Another concerns a person's bodily integrity. "You are talking about a fundamental kind of change whereby a body becomes simply a means of supporting a head, where your sense of what it means to be a whole human being has been compromised in a very new way," he says. Wolpe believes this change to be intrinsically different than that brought about by heart transplants, which, when such operations first started taking place, did raise a host of questions in people's minds about what it would mean for a recipient's sense of wholeness.
One's very sense of selfhood would be at stake, Wolpe argues. In the West we tend to think of the brain as the locus of self, but culturally that is a very new idea, and it's still not shared in many cultures, he says. Consider Japan, where the locus of self is thoracic and abdominal. "That's why when you commit seppuku you disembowel yourself, you don't cut your head off, because you're attacking yourself at the seat of selfhood," he told me.
The notion that if you put his head on someone else's body that the resulting individual would be him and not the other person simply because the hybrid had his brain is, Wolpe says, "theory not fact, a philosophical position rather than a scientific reality. What you may end up finding is that when you transfer a brain from one body to another, the resulting organism is not solely what one would think of as the person whose brain it was but also has enormous components of the person into whose body it goes."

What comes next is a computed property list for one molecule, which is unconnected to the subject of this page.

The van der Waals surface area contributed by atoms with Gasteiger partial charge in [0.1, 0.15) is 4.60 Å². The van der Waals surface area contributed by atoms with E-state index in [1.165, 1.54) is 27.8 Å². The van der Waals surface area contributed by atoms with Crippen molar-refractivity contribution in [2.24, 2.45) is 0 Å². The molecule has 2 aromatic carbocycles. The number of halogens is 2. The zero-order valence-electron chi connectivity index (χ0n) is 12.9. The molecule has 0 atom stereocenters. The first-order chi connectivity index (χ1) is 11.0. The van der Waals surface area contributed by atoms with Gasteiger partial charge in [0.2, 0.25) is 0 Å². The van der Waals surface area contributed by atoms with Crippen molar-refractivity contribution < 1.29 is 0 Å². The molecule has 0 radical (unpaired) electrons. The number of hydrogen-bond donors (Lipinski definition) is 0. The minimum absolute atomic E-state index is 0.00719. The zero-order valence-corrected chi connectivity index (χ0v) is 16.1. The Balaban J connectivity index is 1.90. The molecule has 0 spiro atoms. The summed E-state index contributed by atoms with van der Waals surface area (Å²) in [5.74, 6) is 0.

Altogether, the ethical issues surrounding head transplantation are insurmountable, Wolpe feels.
SHOULD WE GROW NEW BRAINS?
As for growing brains, Wolpe has a hard time seeing how you could justify it medically. "Who do we grow a new brain for? Do we grow it for someone with Alzheimer's? Do we grow it for someone with a severe brain tumor?" I didn't need to ask him to speculate. "Say you had a severe brain tumor, and I took a stem cell from you and I grew a new brain for you and got rid of your old brain and put in your new brain, none of you would be there. Your memories, your ideas, your thoughts, your thinking of your wife as your wife and your kids as your kids—it's all gone, unless we can also transfer all your memories, thoughts, and ideas to a new brain.
"So I'm not even sure what a brain transplant means in that context," he continued. "It means wiping the slate clean and now having a pre-birth-level brain in a 60-year-old person or whatever? I'm not sure of the medical problem that that solves."
When asked if they would like to have sex with me, 30 percent of women said, 'Yes', while the other 70 percent replied, 'What, again?'."
Former Italian prime minister Silvio Berlusconi, 2011